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  2. Has it occurred to those concerned, that a long term agenda has been been to get local governance and “states out of the way” so the nationalization/internationalization of education can take over the direction of lives from cradle to grave?  The ten criteria listed in the article sends chills down one’s spine.  There may be times when lovers of liberty for present and future generations can thank incompetence and/or empty state coffers to preserve a bit of time.
    When nationalization of education is accomplished by a many pronged agenda to get states and local representation to co operate or be co oerced into relinquishing any concept of “local”, every taxpayer, elected official, school board member, school administrator, teacher, and parent should see  the writing on the wall.  But the ones  in the front lines who are in store for incessant tracking, assessing, medling by the Federal government to force compliance with nationally enforced so called “standards” are most vulnerable.  Federal standards will be determined by an undefined elite partnering with global corporate interests to create 21st Century global worker bees. 

    Be not deceived, the charter school movement, parent trigger laws, etc., are part of the agenda to weaken and render moot, any authority of local and evenentually state elected reprepresentatives.  If every child is to be tracked and assessed from birth with the rationale being the necessity for data re: progress expected by Big Brother through life, it is  a no brainer whom the Feds will hold responsible for the results of tracking and assessing .  Parents and misguided champions of  the concept of charter schools, will be in for a very rude awakening when the long arm of the Federal trackers and assessors include them too. The transparent term of “No Child Left Behind” may change if/when Federal No Child Left Behind name is dropped.  But new buzz words will be found to accomplishe the nationalization of education where every stakeholder, including parents,students, teachers and administrators become little more than digital cogs  in a national/international workforce training system called “school”.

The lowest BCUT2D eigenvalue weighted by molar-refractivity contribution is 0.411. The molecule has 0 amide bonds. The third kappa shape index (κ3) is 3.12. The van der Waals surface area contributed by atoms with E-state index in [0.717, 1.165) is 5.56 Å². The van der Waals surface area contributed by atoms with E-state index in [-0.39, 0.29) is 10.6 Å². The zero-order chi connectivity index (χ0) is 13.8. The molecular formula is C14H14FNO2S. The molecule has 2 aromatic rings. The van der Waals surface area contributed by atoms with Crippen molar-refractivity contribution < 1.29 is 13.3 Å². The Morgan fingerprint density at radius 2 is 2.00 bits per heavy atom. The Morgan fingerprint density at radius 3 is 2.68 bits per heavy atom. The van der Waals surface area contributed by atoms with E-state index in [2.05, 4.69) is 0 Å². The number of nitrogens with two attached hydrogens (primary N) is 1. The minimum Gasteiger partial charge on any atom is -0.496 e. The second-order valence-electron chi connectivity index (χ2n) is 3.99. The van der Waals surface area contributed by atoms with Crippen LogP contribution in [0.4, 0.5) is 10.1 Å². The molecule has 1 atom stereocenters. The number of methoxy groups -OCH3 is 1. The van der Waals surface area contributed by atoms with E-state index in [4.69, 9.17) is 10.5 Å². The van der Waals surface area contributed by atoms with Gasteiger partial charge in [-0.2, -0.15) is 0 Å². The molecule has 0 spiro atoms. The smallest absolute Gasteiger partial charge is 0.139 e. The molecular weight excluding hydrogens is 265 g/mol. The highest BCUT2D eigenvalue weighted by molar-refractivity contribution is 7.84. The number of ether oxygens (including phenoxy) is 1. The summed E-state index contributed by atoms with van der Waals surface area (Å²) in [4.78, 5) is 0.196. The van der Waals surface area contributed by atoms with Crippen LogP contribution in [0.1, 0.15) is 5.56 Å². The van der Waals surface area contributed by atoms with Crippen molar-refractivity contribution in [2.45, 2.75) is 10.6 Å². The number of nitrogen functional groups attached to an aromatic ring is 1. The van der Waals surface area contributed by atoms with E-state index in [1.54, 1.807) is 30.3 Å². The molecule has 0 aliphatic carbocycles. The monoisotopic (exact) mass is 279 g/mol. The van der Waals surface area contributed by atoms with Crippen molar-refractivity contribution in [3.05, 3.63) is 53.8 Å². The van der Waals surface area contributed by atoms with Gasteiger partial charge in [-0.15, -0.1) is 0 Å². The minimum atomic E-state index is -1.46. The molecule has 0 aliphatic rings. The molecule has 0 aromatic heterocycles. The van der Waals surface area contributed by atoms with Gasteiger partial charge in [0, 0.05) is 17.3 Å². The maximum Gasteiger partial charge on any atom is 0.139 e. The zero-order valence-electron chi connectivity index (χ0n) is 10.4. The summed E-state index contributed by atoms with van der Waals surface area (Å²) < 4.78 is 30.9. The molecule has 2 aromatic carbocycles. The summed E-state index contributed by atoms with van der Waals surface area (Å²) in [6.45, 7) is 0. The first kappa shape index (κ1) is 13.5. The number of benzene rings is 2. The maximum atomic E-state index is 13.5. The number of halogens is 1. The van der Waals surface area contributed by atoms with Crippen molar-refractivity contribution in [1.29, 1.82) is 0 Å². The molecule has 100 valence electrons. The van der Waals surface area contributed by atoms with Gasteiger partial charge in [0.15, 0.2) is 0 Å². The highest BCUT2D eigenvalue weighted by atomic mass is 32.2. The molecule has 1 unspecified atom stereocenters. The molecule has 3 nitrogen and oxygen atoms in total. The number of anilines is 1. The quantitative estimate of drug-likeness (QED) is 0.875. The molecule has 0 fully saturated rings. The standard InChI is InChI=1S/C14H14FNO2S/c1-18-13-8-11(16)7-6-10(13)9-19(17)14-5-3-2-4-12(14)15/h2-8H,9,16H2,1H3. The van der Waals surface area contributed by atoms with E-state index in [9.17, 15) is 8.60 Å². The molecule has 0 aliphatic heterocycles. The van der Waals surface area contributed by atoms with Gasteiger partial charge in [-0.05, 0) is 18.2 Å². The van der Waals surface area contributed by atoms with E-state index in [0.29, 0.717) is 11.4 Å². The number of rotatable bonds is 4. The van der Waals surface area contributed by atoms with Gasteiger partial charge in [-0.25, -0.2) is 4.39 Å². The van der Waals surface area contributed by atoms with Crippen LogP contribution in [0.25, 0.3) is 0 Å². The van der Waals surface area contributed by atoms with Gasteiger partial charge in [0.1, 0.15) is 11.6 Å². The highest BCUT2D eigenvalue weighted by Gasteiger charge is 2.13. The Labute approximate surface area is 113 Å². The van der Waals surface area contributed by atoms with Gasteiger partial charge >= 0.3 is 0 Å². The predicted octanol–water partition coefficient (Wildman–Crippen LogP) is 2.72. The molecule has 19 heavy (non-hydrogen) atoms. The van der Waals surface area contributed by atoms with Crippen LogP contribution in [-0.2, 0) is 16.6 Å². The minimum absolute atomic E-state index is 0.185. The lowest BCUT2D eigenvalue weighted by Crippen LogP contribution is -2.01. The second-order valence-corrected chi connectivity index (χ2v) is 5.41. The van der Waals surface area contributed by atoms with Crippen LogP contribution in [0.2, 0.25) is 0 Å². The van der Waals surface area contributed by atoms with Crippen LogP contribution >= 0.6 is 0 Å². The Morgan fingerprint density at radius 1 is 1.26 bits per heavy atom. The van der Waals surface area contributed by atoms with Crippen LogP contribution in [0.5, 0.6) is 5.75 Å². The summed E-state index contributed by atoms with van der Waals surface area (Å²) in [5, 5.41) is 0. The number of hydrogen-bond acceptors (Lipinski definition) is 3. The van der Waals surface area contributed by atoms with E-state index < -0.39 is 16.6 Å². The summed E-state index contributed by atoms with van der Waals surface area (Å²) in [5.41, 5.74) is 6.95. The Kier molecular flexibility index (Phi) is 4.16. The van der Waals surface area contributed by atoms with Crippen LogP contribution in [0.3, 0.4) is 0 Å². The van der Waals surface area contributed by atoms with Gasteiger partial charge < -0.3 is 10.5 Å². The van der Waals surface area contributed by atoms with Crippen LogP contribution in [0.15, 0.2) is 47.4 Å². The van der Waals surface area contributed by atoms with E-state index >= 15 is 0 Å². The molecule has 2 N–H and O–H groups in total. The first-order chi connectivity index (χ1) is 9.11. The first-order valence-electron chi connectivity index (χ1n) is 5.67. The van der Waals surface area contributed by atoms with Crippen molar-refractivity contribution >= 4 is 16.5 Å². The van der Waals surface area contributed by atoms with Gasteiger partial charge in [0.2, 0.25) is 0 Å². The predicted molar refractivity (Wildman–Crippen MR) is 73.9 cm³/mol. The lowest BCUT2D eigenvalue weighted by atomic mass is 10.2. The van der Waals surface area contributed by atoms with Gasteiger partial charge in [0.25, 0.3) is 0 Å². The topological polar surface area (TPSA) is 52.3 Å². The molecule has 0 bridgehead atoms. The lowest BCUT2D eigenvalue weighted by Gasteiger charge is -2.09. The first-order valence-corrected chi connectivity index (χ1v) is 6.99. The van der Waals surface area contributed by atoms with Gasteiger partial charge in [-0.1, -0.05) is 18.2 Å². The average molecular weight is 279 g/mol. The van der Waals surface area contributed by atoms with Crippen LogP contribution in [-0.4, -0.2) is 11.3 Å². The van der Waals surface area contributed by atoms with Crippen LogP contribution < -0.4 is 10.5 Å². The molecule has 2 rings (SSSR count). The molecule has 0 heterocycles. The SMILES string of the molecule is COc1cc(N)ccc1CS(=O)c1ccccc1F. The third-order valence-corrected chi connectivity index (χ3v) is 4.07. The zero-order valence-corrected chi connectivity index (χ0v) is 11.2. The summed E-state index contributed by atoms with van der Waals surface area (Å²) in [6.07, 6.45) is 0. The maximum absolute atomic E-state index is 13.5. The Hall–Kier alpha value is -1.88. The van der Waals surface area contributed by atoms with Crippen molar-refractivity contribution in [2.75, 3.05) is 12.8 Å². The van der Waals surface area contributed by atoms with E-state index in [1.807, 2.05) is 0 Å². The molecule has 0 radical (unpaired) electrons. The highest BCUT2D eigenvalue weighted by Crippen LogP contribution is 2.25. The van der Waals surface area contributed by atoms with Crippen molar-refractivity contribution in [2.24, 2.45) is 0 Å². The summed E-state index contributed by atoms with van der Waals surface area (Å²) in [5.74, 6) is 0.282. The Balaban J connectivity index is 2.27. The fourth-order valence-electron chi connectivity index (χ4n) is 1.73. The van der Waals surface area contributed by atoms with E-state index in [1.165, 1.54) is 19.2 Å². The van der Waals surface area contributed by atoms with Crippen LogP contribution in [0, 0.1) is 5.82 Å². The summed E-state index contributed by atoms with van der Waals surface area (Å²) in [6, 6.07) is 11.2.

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  3. Well said, Mary and Eric.
    Eric – Technical and project-management failures aside, another risk with CALPADS is duplication. I find it hard to believe that a school secretary, charged with registering transfer students, will take the time to search for an existing CALPADS entry instead of simply creating a new one. The parents, desiring a fresh start for their child, might even try to withhold the child’s original statewide ID number and prior school records.